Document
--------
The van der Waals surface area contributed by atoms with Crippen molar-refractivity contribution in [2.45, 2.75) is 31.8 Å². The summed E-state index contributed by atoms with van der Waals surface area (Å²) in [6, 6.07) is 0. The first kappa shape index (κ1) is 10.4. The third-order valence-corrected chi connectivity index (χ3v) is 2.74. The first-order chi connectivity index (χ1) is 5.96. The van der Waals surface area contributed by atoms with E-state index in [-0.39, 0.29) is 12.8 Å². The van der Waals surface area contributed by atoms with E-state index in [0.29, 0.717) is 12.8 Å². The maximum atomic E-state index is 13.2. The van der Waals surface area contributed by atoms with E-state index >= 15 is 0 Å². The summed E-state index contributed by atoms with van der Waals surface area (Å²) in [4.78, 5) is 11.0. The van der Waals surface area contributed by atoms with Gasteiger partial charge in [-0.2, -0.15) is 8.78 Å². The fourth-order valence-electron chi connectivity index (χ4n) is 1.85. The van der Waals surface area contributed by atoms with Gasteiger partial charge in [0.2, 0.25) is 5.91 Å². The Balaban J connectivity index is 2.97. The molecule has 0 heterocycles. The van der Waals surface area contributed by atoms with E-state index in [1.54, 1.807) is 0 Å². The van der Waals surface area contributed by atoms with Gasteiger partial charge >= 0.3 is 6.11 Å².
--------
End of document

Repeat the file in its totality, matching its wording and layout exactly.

The van der Waals surface area contributed by atoms with Crippen molar-refractivity contribution in [2.45, 2.75) is 31.8 Å². The summed E-state index contributed by atoms with van der Waals surface area (Å²) in [6, 6.07) is 0. The first kappa shape index (κ1) is 10.4. The third-order valence-corrected chi connectivity index (χ3v) is 2.74. The first-order chi connectivity index (χ1) is 5.96. The van der Waals surface area contributed by atoms with E-state index in [-0.39, 0.29) is 12.8 Å². The van der Waals surface area contributed by atoms with E-state index in [0.29, 0.717) is 12.8 Å². The maximum atomic E-state index is 13.2. The van der Waals surface area contributed by atoms with E-state index >= 15 is 0 Å². The summed E-state index contributed by atoms with van der Waals surface area (Å²) in [4.78, 5) is 11.0. The van der Waals surface area contributed by atoms with Gasteiger partial charge in [-0.2, -0.15) is 8.78 Å². The fourth-order valence-electron chi connectivity index (χ4n) is 1.85. The van der Waals surface area contributed by atoms with Gasteiger partial charge in [0.2, 0.25) is 5.91 Å². The Balaban J connectivity index is 2.97. The molecule has 0 heterocycles. The van der Waals surface area contributed by atoms with E-state index in [1.54, 1.807) is 0 Å². The van der Waals surface area contributed by atoms with Gasteiger partial charge >= 0.3 is 6.11 Å².